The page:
“Abbey Road,” you unveil the Beatles’ inventive storytelling abilities in “Maxwell’s Silver Hammer” and “Octopus’s Garden.” The former, written primarily by Paul, is about a boy, Maxwell, who develops relationships with various people, and ultimately kills each of them with his silver hammer. When asked about the song, Paul described it as an analogy for when something goes wrong out of the blue. He could not explain why the hammer was silver, other than that “it just sounded better than Maxwell’s hammer.

Ironically, the barbarous plotline is sung placidly over the familiar bounce of a circus tune, the touch of a cymbal on each offbeat inducing a happy tap of the foot. The violent theme manifests in the chorus, in which the words “bang bang,” accompanied by two percussive bangs, launch Maxwell’s fierce assault on his new companions.

“Octopus’s Garden” is a similarly puzzling narrative in which the singer wants to befriend an octopus and live in his home under the sea. Composed primarily of a melodic exchange between Ringo Starr’s buoyant voice and the oscillating glide of an electric guitar, the underwater scene unravels in what feels like an illustrated storybook.

As a painter meticulously encompasses numerous minor details from his subject to create a realistic image, the Beatles subtly detail “Octopus’s Garden” with a nautical piano jingle and even the occasional bubbling sound. Despite the arguably absurd stories developed in these songs, or perhaps because of them, “Maxwell’s Silver Hammer” and “Octopus’s Garden” became some of the best-known and most enjoyed Beatles songs ever made.

Your first side concludes with “Oh! Darling” and “I Want You (She’s So Heavy),” in which the Beatles use their exceptional vocal range and strength to convey desperate and inescapable affection toward another. McCartney pleads as he delivers each “Oh! Darling” to his love interest. He wants her to “please believe [him]”; she must know he’ll “never do [her] no harm.” At this point he sounds as though he is on his knees, in tears. He begs her, “Don’t ever leave me alone.” Soon his voice raises, building with all-consuming rage, and expresses that “when [she] told [him she didn’t] need [him] anymore,” he “nearly broke down and died.” This love has clearly caused emotional damage and exhaustion.

Similarly, in “I Want You (She’s So Heavy),” Lennon reveals feelings of attachment so intense that, after saying “it’s driving me mad,” he releases the scream of a man who has been brutally tortured. The murky bass beneath a thread of minor chords, coupled with an organ’s descending blues riffs, create a sensation of acute heaviness, in accordance with the song title. Each “I want you” is matched by a warping plea produced by the guitar that intensifies with Lennon’s torment.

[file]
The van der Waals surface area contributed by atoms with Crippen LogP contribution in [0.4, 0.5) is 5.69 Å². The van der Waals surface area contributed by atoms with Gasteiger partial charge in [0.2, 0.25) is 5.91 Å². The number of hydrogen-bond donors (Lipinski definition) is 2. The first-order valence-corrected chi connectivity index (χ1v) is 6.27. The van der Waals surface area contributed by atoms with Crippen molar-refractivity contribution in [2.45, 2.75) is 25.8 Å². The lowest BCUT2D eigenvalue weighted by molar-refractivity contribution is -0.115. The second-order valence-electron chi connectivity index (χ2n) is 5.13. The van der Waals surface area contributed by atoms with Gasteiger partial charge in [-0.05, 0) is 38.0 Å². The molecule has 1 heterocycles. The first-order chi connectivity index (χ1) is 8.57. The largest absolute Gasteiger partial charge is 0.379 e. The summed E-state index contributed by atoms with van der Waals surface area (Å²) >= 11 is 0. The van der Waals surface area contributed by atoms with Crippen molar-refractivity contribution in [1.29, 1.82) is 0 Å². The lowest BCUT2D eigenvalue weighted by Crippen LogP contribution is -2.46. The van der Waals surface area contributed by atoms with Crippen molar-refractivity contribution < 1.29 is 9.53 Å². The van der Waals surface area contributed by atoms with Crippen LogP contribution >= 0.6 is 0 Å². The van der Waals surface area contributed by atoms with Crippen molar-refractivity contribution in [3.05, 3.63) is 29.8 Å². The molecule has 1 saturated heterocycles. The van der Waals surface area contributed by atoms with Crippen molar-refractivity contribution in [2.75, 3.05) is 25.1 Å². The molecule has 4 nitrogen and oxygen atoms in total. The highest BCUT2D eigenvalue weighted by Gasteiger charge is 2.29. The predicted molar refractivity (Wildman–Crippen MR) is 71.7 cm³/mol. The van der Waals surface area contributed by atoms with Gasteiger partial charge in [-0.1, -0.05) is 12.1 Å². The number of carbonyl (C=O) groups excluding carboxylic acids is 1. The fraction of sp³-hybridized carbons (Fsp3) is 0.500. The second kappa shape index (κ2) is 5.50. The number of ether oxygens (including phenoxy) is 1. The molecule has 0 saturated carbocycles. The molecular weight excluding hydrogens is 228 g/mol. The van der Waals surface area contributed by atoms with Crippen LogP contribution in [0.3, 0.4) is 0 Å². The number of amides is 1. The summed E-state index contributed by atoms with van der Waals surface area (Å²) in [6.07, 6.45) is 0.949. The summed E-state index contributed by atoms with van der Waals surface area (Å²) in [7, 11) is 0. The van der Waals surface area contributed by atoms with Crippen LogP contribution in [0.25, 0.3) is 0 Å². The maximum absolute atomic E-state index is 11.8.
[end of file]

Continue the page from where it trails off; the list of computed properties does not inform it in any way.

Your second side includes the brilliant medley McCartney envisioned and championed. Composed of a prelude, three movements and a postlude, the collection is sundry but simultaneously unified with common rhythms and themes. The prelude, “Because,” is a poetic composition that encompasses the roundness of the earth, the wind, love and the sky, in few words. Layers of rich harmony saturate the lyrics with emotion and esoteric meaning, the men reaching a delicate falsetto as they sing about the high wind.

The medley progresses into “You Never Give Me Your Money,” a three-part testament to financial issues, the aftermath of college, and dreams. Opening as an apparently mellow, forlorn piano ballad, the song soon becomes faster-paced and entropic, presumably resembling the mindset of an unemployed college graduate. Finally, the conflicts seem to resolve after “one sweet dream [comes] true,” and the instruments begin yielding bright and optimistic tones.

This triad is followed by “Sun King,” “Mean Mr. Mustard” and ”Polythene Pam,” all of which sound like they could be the products of an improvisation session in which the band sat down and wrote whatever babble came out of their mouths. “Polythene Pam” transitions fluently to “She Came In Through the Bathroom Window,” giving the impression that perhaps Polythene Pam was the unexpected lavatory visitor.

Next is “Golden Slumbers,” a berceuse of strings, piano, bass and a voice that would lull a baby to sleep; then “Carry That Weight,” an impassioned, three-verse tune addressed to a boy who seems to have trouble ahead. “The End,” an epic finale featuring impeccably meshed solos by each member, wraps up the album with a simple but weighty message: “In the end, the love you take is equal to the love you make.”

“Abbey Road,” you were life-changing. You have touched listeners of all circumstances. When you came out in 1969, my dad fell in love; he absorbed every word and savored every note. When he gifted you to my ears three decades later, I experienced the same. Each song, each component of your medley is a bittersweet discovery — how incredible a sound, yet how unlikely it seemed I would ever again feel such enlightenment. Of course, I was, in time, delighted to find that there were plenty more sources of the Beatles’ brilliance. Although you marked the unfortunate end of the Beatles, you carry on the band’s extraordinary legacy by settling into the hearts of millions around the world. Here’s to many more celebrated birthdays.